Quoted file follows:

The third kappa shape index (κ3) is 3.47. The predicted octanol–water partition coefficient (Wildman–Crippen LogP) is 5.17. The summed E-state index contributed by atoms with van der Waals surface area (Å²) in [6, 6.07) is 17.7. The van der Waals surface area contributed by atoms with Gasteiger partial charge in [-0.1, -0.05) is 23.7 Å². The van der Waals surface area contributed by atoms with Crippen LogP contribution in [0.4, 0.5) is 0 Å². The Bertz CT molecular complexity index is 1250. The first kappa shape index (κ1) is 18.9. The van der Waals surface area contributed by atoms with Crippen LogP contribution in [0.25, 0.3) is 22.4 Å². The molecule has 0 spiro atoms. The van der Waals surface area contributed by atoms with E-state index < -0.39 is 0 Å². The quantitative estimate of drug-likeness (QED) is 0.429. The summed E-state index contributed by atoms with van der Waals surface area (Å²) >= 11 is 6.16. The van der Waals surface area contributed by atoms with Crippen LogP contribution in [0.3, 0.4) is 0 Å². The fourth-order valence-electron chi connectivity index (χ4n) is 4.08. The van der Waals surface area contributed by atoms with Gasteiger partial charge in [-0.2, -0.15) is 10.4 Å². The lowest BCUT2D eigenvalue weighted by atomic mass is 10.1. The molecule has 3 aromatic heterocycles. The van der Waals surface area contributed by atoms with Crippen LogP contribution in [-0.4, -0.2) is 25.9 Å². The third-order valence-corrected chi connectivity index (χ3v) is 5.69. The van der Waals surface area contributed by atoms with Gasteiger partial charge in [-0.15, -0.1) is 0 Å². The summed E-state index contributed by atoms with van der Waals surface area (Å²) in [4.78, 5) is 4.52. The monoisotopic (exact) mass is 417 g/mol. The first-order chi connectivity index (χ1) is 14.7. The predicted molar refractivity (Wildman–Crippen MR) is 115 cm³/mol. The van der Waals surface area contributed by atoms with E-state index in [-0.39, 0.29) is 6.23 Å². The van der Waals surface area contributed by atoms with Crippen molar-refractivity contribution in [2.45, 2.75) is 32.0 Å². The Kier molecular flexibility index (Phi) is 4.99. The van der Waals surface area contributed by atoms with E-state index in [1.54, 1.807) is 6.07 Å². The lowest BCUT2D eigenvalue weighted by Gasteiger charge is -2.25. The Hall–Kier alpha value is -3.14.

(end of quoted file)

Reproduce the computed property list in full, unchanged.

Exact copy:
The third kappa shape index (κ3) is 3.47. The predicted octanol–water partition coefficient (Wildman–Crippen LogP) is 5.17. The summed E-state index contributed by atoms with van der Waals surface area (Å²) in [6, 6.07) is 17.7. The van der Waals surface area contributed by atoms with Gasteiger partial charge in [-0.1, -0.05) is 23.7 Å². The van der Waals surface area contributed by atoms with Crippen LogP contribution in [0.4, 0.5) is 0 Å². The Bertz CT molecular complexity index is 1250. The first kappa shape index (κ1) is 18.9. The van der Waals surface area contributed by atoms with Crippen LogP contribution in [0.25, 0.3) is 22.4 Å². The molecule has 0 spiro atoms. The van der Waals surface area contributed by atoms with E-state index < -0.39 is 0 Å². The quantitative estimate of drug-likeness (QED) is 0.429. The summed E-state index contributed by atoms with van der Waals surface area (Å²) >= 11 is 6.16. The van der Waals surface area contributed by atoms with Crippen LogP contribution in [0.3, 0.4) is 0 Å². The fourth-order valence-electron chi connectivity index (χ4n) is 4.08. The van der Waals surface area contributed by atoms with Gasteiger partial charge in [-0.2, -0.15) is 10.4 Å². The lowest BCUT2D eigenvalue weighted by atomic mass is 10.1. The molecule has 3 aromatic heterocycles. The van der Waals surface area contributed by atoms with Crippen LogP contribution in [-0.4, -0.2) is 25.9 Å². The third-order valence-corrected chi connectivity index (χ3v) is 5.69. The van der Waals surface area contributed by atoms with Gasteiger partial charge in [-0.15, -0.1) is 0 Å². The summed E-state index contributed by atoms with van der Waals surface area (Å²) in [4.78, 5) is 4.52. The monoisotopic (exact) mass is 417 g/mol. The first-order chi connectivity index (χ1) is 14.7. The predicted molar refractivity (Wildman–Crippen MR) is 115 cm³/mol. The van der Waals surface area contributed by atoms with E-state index in [-0.39, 0.29) is 6.23 Å². The van der Waals surface area contributed by atoms with Crippen molar-refractivity contribution in [2.45, 2.75) is 32.0 Å². The Kier molecular flexibility index (Phi) is 4.99. The van der Waals surface area contributed by atoms with E-state index in [1.54, 1.807) is 6.07 Å². The lowest BCUT2D eigenvalue weighted by Gasteiger charge is -2.25. The Hall–Kier alpha value is -3.14.